A new Bible translation from Lutherans

I recently blogged about the new Bible translation, the Christian Standard Bible.  I didn’t realize until alerted by commenter MarkB that a new translation led by Lutherans is also in the works, the Evangelical Heritage Version.

This comes from an independent venture known as the Wartburg Project.  Those doing the work are scholars from the Wisconsin Synod and the Evangelical Lutheran Synod.  The publisher will be Northwestern Publishing House, the publishing arm of the Wisconsin Evangelical Lutheran Synod (WELS).

For how the new translation will be different from other translations, check out the  FAQ’s on the website and the distinctives.

The plan is for the completed Bible to be released this Fall, in time for the 500th Anniversary of the Reformation on October 31.  You can download The Gospel of Matthew and the Book of Psalms  on Kindle for 99 cents at Amazon, or free if you have Kindle Unlimited. You can also get free downloads of the lectionary readings  and the passion history.Do you see a problem with a “Lutheran Bible”?  Is that too much like the Jehovah’s Witnesses having their own Bible so as to give support for their own idiosyncratic teachings?  The American Translation by William F. Beck is another Lutheran translation, but its clarity of expression has won it non-Lutheran fans. The Wartburg Project insists that the Evangelical Heritage Version is not sectarian but can be used by all Christians.

That was certainly the case with Luther’s translation.  When Luther was in hiding at the Wartburg castle, he translated the Bible, known at the time only in Latin,  from the original Hebrew and Greek into vernacular German.  William Tyndale, who studied at Wittenberg, emulated Luther’s translation (including its phraseology) by translating the Bible into English.  Tyndale was burned at the stake for doing so–in Brussels at the behest of  the Anglican King Henry VIII, not the Catholics, as I had long assumed–but his Bible (and thus Luther’s Bible) had a great influence on the King James translation that would come.  The Bible began to be translated into many other languages.  The Wartburg Project evidently seeks to be part of that tradition.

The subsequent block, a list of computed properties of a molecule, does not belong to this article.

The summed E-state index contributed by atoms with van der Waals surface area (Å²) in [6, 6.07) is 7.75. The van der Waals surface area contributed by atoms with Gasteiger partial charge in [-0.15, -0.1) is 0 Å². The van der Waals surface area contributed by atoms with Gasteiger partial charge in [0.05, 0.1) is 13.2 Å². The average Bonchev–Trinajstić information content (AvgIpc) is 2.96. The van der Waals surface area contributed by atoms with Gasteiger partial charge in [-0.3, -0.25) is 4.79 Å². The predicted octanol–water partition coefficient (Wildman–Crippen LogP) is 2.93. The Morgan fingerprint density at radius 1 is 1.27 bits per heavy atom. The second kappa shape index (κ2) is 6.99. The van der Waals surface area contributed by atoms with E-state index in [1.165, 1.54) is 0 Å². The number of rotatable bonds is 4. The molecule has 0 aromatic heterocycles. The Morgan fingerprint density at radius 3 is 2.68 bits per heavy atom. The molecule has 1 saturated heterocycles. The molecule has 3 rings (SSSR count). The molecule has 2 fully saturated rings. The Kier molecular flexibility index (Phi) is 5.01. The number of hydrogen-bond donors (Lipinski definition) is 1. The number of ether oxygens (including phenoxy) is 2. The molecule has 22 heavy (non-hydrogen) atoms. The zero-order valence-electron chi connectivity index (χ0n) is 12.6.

After the jump is an excerpt and link to the project’s website giving the “Rubrics” for the new translation.

Here is why I am excited about the Evangelical Heritage Version:  At the Christian Standard Bible post, I complained about how so many contemporary translations get rid of the Bible’s ambiguities and figures of speech in their zeal to explain what the verse “really means.”  I want what the text says.   That includes the poetic and stylistic features of the original.

According to these Rubrics, the translators of the Evangelical Heritage Version agree with me!  I put the Rubrics that show the translators’ literary sensitivity in bold.

From Rubrics:

Thesis 1: The duty of a translator is to convey all the meaning (or the openness to more than one meaning), all the beauty (or the ugliness), all the style (high or low), and all the emotional impact of the original text into the translation.

Thesis 2: Thesis 1 is impossible.

Thesis 3: Thesis 2 is not entirely correct.

Thesis 4: In bits and pieces a translator can come close achieving the aims of thesis 1.  Tetelestai > It is finished. The only major thing wrong with this translation is that it has too many words. Were it not for the weight of tradition, we could probably improve the translation by reducing it to a single word, “Finished!”

Some Principles and Guidelines

Here are the general guidelines for the project.

1. Although any skilled linguist who is fluent in the source language and the receiving language can do an acceptable job of rendering the literal sense of the words of Scripture, the most important qualities for a Bible translator to possess are a thorough knowledge of the whole message of Scripture, the aptitude to let Scripture interpret Scripture, and a humble willingness to submit to everything which Scripture says. It was this aptitude, more than the depth of his knowledge of the original languages that made Luther such a great translator.